This morning I woke up and left everyone I love behind to go and experience Montréal. I will be doing my masters degree in music composition at the Conservatoire for the next two years, but at the same time experiencing this entirely new culture, city, and French language. I decided to keep a blog to record things I see or find interesting during my time here, and keep my loved ones in touch during my travels.
The first thing I noticed was that when the plane from Edmonton descended into Montréal, the flight attendants stopped speaking English all the together! All the airport signs had French first, then English writing.
My taxi driver spoke very little English, and we got lost trying to find my auberge (hostel/inn). I said, “Il se place à trois trois trois trois Chemin de-la-côte Saint Catherine.” But… he only heard “trois trois trois.” So we “trois’d” back and forth for some time until he figured out I literally meant 3 thousand, three hundred and thirty (trois mille, trois cent, trente-trois) and pulled a giant U turn in the middle of the road.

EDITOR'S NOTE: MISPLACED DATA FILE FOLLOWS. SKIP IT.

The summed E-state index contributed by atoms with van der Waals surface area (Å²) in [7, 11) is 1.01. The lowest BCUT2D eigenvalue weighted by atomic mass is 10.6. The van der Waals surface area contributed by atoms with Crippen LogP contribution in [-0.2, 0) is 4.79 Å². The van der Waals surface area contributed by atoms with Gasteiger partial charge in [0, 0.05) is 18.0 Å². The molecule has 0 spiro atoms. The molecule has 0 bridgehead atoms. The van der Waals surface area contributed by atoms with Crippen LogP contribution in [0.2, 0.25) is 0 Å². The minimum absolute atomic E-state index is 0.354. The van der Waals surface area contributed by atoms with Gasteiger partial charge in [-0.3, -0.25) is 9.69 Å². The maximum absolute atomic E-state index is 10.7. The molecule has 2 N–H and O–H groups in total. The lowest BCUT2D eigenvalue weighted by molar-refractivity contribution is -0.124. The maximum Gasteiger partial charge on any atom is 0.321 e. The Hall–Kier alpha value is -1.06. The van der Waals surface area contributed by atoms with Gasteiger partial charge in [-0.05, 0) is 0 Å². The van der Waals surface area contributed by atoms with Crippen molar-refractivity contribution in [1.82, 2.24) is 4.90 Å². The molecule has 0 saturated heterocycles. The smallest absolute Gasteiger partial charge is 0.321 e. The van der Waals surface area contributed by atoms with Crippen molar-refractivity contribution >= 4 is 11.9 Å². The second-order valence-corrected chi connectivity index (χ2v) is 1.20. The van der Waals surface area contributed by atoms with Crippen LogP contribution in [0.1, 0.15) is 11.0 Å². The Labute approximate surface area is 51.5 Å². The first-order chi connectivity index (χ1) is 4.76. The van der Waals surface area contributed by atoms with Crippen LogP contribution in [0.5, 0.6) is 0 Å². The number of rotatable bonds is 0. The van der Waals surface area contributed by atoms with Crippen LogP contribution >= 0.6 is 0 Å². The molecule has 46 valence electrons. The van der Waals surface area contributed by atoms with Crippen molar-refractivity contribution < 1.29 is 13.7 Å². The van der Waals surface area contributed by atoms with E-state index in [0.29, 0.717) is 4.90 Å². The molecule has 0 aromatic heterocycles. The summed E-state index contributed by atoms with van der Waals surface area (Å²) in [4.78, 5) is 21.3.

The secretary at the Canadian PROMIS auberge is my new best friend. Apparently this building, here since 1953, houses females transitioning to living in Montreal for both long and short term stays. There are no men allowed above the foyer floor, and giant statues of Catholic angels and important figures line the hallways. The rooms are clean and simple.
I went for a walk down Chemin de-la Côte des neiges (the next street over) when I had settled. I noticed immediately that all the buildings are brick. This I love! I didn’t go to a restaurant for dinner, but i saw people with grocery bags and knew there had to be a Marché (supermarket) nearby, and sure enough I found one at the corner of Ave Gatineau and Ave Lacombe.
Tonight feels very strange. My brain hurts from the sedatives I took on the airplane (I detest flying!) and speaking French. As I walked down Côte de Neige, I noticed that nobody spoke English. Lots of the promenaders looked of Carribean or French-African heritage. One man sat playing his guitar and singing outside a falafel house, and sang very loudly in French about a woman he wanted to please. A few men stood around smoking and cheering him on.
The street outside my window is a constant murmur. The noise is not overwhelming, but the city feels very vivant (alive). There is a contstant heartbeat in this place. In a way, I am reminded of a Francophone San Fransisco. If such a place existed, this would be it.